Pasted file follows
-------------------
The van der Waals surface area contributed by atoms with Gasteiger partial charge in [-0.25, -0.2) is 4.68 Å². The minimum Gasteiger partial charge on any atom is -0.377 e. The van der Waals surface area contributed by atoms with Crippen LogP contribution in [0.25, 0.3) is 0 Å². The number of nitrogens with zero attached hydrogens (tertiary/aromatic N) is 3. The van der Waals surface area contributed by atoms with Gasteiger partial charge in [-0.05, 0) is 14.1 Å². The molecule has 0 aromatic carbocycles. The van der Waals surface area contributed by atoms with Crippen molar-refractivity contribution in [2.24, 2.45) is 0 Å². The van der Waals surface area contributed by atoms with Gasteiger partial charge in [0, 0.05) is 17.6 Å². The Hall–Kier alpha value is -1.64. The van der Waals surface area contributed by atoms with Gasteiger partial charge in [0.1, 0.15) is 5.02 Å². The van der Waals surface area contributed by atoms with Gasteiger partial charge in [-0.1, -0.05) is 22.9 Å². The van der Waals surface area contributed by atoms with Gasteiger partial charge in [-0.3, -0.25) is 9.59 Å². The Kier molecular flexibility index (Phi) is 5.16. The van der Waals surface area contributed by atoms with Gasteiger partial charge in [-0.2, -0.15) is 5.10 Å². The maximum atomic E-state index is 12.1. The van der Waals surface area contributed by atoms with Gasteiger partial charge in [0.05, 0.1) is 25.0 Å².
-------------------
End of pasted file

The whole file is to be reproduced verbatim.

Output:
The van der Waals surface area contributed by atoms with Gasteiger partial charge in [-0.25, -0.2) is 4.68 Å². The minimum Gasteiger partial charge on any atom is -0.377 e. The van der Waals surface area contributed by atoms with Crippen LogP contribution in [0.25, 0.3) is 0 Å². The number of nitrogens with zero attached hydrogens (tertiary/aromatic N) is 3. The van der Waals surface area contributed by atoms with Gasteiger partial charge in [-0.05, 0) is 14.1 Å². The molecule has 0 aromatic carbocycles. The van der Waals surface area contributed by atoms with Crippen molar-refractivity contribution in [2.24, 2.45) is 0 Å². The van der Waals surface area contributed by atoms with Gasteiger partial charge in [0, 0.05) is 17.6 Å². The Hall–Kier alpha value is -1.64. The van der Waals surface area contributed by atoms with Gasteiger partial charge in [0.1, 0.15) is 5.02 Å². The van der Waals surface area contributed by atoms with Gasteiger partial charge in [-0.1, -0.05) is 22.9 Å². The van der Waals surface area contributed by atoms with Gasteiger partial charge in [-0.3, -0.25) is 9.59 Å². The Kier molecular flexibility index (Phi) is 5.16. The van der Waals surface area contributed by atoms with Gasteiger partial charge in [-0.2, -0.15) is 5.10 Å². The maximum atomic E-state index is 12.1. The van der Waals surface area contributed by atoms with Gasteiger partial charge in [0.05, 0.1) is 25.0 Å².